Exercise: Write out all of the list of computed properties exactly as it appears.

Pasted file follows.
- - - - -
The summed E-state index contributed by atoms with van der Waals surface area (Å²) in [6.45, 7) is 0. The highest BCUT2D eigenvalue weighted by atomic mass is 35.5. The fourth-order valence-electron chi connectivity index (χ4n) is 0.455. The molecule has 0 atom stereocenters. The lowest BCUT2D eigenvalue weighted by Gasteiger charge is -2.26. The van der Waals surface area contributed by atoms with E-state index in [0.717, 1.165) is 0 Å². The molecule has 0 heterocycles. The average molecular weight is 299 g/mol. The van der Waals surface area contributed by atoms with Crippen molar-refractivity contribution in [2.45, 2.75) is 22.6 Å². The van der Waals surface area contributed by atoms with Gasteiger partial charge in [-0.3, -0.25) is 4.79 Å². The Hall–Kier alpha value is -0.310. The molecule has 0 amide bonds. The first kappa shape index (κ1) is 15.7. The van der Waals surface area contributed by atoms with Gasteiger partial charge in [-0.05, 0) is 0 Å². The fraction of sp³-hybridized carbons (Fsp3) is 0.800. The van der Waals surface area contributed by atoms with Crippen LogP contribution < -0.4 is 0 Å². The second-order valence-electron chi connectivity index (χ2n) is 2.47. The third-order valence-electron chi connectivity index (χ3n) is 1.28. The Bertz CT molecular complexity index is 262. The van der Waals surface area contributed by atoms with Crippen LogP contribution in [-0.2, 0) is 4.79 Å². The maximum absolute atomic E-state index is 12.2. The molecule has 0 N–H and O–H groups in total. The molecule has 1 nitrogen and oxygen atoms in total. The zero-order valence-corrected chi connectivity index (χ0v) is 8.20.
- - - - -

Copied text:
The summed E-state index contributed by atoms with van der Waals surface area (Å²) in [6.45, 7) is 0. The highest BCUT2D eigenvalue weighted by atomic mass is 35.5. The fourth-order valence-electron chi connectivity index (χ4n) is 0.455. The molecule has 0 atom stereocenters. The lowest BCUT2D eigenvalue weighted by Gasteiger charge is -2.26. The van der Waals surface area contributed by atoms with E-state index in [0.717, 1.165) is 0 Å². The molecule has 0 heterocycles. The average molecular weight is 299 g/mol. The van der Waals surface area contributed by atoms with Crippen molar-refractivity contribution in [2.45, 2.75) is 22.6 Å². The van der Waals surface area contributed by atoms with Gasteiger partial charge in [-0.3, -0.25) is 4.79 Å². The Hall–Kier alpha value is -0.310. The molecule has 0 amide bonds. The first kappa shape index (κ1) is 15.7. The van der Waals surface area contributed by atoms with Gasteiger partial charge in [-0.05, 0) is 0 Å². The fraction of sp³-hybridized carbons (Fsp3) is 0.800. The van der Waals surface area contributed by atoms with Crippen LogP contribution < -0.4 is 0 Å². The second-order valence-electron chi connectivity index (χ2n) is 2.47. The third-order valence-electron chi connectivity index (χ3n) is 1.28. The Bertz CT molecular complexity index is 262. The van der Waals surface area contributed by atoms with Crippen LogP contribution in [-0.2, 0) is 4.79 Å². The maximum absolute atomic E-state index is 12.2. The molecule has 0 N–H and O–H groups in total. The molecule has 1 nitrogen and oxygen atoms in total. The zero-order valence-corrected chi connectivity index (χ0v) is 8.20.